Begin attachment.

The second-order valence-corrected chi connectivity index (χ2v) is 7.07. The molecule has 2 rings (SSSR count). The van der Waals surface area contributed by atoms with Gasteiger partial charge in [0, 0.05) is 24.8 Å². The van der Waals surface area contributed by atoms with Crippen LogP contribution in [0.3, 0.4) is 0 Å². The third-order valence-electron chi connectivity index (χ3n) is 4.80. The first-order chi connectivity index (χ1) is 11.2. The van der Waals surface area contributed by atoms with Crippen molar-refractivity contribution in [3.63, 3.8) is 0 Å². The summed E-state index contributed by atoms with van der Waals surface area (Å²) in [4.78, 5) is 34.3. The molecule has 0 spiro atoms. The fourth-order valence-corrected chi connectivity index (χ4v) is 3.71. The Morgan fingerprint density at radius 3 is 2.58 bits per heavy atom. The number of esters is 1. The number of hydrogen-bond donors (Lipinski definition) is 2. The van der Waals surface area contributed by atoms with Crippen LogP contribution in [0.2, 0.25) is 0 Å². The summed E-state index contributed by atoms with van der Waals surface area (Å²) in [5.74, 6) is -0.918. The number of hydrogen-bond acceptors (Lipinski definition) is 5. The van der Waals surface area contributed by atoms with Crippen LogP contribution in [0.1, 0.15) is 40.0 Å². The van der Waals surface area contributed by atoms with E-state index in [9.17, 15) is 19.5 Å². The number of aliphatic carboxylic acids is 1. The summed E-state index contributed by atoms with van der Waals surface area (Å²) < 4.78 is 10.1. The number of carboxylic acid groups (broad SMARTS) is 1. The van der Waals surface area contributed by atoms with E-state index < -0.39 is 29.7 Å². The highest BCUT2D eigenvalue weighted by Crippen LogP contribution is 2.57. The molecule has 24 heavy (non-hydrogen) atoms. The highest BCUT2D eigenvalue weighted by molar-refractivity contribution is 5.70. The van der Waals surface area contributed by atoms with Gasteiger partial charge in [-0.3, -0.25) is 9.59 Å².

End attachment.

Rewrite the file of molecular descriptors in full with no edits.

The second-order valence-corrected chi connectivity index (χ2v) is 7.07. The molecule has 2 rings (SSSR count). The van der Waals surface area contributed by atoms with Gasteiger partial charge in [0, 0.05) is 24.8 Å². The van der Waals surface area contributed by atoms with Crippen LogP contribution in [0.3, 0.4) is 0 Å². The third-order valence-electron chi connectivity index (χ3n) is 4.80. The first-order chi connectivity index (χ1) is 11.2. The van der Waals surface area contributed by atoms with Crippen molar-refractivity contribution in [3.63, 3.8) is 0 Å². The summed E-state index contributed by atoms with van der Waals surface area (Å²) in [4.78, 5) is 34.3. The molecule has 0 spiro atoms. The fourth-order valence-corrected chi connectivity index (χ4v) is 3.71. The Morgan fingerprint density at radius 3 is 2.58 bits per heavy atom. The number of esters is 1. The number of hydrogen-bond donors (Lipinski definition) is 2. The van der Waals surface area contributed by atoms with Crippen LogP contribution in [0.2, 0.25) is 0 Å². The summed E-state index contributed by atoms with van der Waals surface area (Å²) in [5.74, 6) is -0.918. The number of hydrogen-bond acceptors (Lipinski definition) is 5. The van der Waals surface area contributed by atoms with Crippen LogP contribution in [0.1, 0.15) is 40.0 Å². The van der Waals surface area contributed by atoms with E-state index in [9.17, 15) is 19.5 Å². The number of aliphatic carboxylic acids is 1. The summed E-state index contributed by atoms with van der Waals surface area (Å²) < 4.78 is 10.1. The number of carboxylic acid groups (broad SMARTS) is 1. The van der Waals surface area contributed by atoms with E-state index < -0.39 is 29.7 Å². The highest BCUT2D eigenvalue weighted by Crippen LogP contribution is 2.57. The molecule has 24 heavy (non-hydrogen) atoms. The highest BCUT2D eigenvalue weighted by molar-refractivity contribution is 5.70. The van der Waals surface area contributed by atoms with Gasteiger partial charge in [-0.3, -0.25) is 9.59 Å².